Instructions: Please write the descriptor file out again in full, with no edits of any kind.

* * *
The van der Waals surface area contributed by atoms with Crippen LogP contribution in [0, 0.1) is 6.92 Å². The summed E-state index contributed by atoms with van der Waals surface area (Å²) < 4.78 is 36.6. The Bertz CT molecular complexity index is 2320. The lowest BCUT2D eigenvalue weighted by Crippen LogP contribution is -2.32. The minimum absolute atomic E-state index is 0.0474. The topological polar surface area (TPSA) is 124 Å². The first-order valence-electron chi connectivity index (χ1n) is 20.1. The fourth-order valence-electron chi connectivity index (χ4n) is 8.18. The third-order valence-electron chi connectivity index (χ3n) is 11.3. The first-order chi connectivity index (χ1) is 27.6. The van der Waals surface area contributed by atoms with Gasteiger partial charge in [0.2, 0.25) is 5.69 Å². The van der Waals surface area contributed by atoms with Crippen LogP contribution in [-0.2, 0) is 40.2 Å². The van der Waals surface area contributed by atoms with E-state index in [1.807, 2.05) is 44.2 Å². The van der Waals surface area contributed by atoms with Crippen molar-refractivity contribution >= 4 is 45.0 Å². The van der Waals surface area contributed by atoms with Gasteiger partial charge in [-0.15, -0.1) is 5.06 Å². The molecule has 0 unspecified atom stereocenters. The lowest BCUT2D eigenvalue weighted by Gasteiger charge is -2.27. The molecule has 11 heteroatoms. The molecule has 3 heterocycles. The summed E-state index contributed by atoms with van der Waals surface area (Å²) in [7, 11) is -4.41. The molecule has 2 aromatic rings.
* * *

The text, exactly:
The van der Waals surface area contributed by atoms with Crippen LogP contribution in [0, 0.1) is 6.92 Å². The summed E-state index contributed by atoms with van der Waals surface area (Å²) < 4.78 is 36.6. The Bertz CT molecular complexity index is 2320. The lowest BCUT2D eigenvalue weighted by Crippen LogP contribution is -2.32. The minimum absolute atomic E-state index is 0.0474. The topological polar surface area (TPSA) is 124 Å². The first-order valence-electron chi connectivity index (χ1n) is 20.1. The fourth-order valence-electron chi connectivity index (χ4n) is 8.18. The third-order valence-electron chi connectivity index (χ3n) is 11.3. The first-order chi connectivity index (χ1) is 27.6. The van der Waals surface area contributed by atoms with Gasteiger partial charge in [0.2, 0.25) is 5.69 Å². The van der Waals surface area contributed by atoms with Crippen LogP contribution in [-0.2, 0) is 40.2 Å². The van der Waals surface area contributed by atoms with E-state index in [1.807, 2.05) is 44.2 Å². The van der Waals surface area contributed by atoms with Crippen molar-refractivity contribution >= 4 is 45.0 Å². The van der Waals surface area contributed by atoms with Gasteiger partial charge in [-0.15, -0.1) is 5.06 Å². The molecule has 0 unspecified atom stereocenters. The lowest BCUT2D eigenvalue weighted by Gasteiger charge is -2.27. The molecule has 11 heteroatoms. The molecule has 3 heterocycles. The summed E-state index contributed by atoms with van der Waals surface area (Å²) in [7, 11) is -4.41. The molecule has 2 aromatic rings.